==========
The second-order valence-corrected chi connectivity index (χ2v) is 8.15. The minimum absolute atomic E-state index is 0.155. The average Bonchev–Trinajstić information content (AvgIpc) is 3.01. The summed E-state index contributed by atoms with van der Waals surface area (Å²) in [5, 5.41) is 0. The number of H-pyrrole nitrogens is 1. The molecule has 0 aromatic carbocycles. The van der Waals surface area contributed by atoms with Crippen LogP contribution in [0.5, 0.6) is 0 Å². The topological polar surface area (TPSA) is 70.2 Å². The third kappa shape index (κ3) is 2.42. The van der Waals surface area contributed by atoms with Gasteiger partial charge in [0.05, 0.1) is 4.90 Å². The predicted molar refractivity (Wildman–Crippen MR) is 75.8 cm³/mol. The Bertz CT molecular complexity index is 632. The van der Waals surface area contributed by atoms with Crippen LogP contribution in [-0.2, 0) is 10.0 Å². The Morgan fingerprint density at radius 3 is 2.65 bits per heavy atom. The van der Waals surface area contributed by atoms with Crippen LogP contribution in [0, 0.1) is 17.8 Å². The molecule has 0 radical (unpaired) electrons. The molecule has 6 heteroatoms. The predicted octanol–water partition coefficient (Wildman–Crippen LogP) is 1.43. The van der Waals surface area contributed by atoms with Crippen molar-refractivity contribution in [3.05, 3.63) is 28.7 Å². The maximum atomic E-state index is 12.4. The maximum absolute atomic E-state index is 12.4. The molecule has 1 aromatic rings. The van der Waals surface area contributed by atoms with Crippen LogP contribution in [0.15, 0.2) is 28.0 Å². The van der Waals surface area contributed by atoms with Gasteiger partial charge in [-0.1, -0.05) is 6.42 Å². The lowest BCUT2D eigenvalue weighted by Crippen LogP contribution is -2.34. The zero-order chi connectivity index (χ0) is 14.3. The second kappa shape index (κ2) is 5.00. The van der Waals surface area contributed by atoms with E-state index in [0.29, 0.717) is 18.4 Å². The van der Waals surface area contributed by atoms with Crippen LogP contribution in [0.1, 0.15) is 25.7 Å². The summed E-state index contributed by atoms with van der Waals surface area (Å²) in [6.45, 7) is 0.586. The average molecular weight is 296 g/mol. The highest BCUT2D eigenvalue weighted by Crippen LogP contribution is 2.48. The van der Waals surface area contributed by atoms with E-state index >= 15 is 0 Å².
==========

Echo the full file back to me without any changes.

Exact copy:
The second-order valence-corrected chi connectivity index (χ2v) is 8.15. The minimum absolute atomic E-state index is 0.155. The average Bonchev–Trinajstić information content (AvgIpc) is 3.01. The summed E-state index contributed by atoms with van der Waals surface area (Å²) in [5, 5.41) is 0. The number of H-pyrrole nitrogens is 1. The molecule has 0 aromatic carbocycles. The van der Waals surface area contributed by atoms with Crippen LogP contribution in [0.5, 0.6) is 0 Å². The topological polar surface area (TPSA) is 70.2 Å². The third kappa shape index (κ3) is 2.42. The van der Waals surface area contributed by atoms with Gasteiger partial charge in [0.05, 0.1) is 4.90 Å². The predicted molar refractivity (Wildman–Crippen MR) is 75.8 cm³/mol. The Bertz CT molecular complexity index is 632. The van der Waals surface area contributed by atoms with Crippen LogP contribution in [-0.2, 0) is 10.0 Å². The Morgan fingerprint density at radius 3 is 2.65 bits per heavy atom. The van der Waals surface area contributed by atoms with Crippen LogP contribution in [0, 0.1) is 17.8 Å². The molecule has 0 radical (unpaired) electrons. The molecule has 6 heteroatoms. The predicted octanol–water partition coefficient (Wildman–Crippen LogP) is 1.43. The van der Waals surface area contributed by atoms with Crippen molar-refractivity contribution in [3.05, 3.63) is 28.7 Å². The maximum atomic E-state index is 12.4. The maximum absolute atomic E-state index is 12.4. The molecule has 1 aromatic rings. The van der Waals surface area contributed by atoms with Crippen LogP contribution in [0.15, 0.2) is 28.0 Å². The van der Waals surface area contributed by atoms with Gasteiger partial charge in [-0.1, -0.05) is 6.42 Å². The lowest BCUT2D eigenvalue weighted by Crippen LogP contribution is -2.34. The zero-order chi connectivity index (χ0) is 14.3. The second kappa shape index (κ2) is 5.00. The van der Waals surface area contributed by atoms with E-state index in [0.29, 0.717) is 18.4 Å². The van der Waals surface area contributed by atoms with Crippen LogP contribution in [0.1, 0.15) is 25.7 Å². The summed E-state index contributed by atoms with van der Waals surface area (Å²) in [6.45, 7) is 0.586. The average molecular weight is 296 g/mol. The highest BCUT2D eigenvalue weighted by Crippen LogP contribution is 2.48. The van der Waals surface area contributed by atoms with E-state index >= 15 is 0 Å².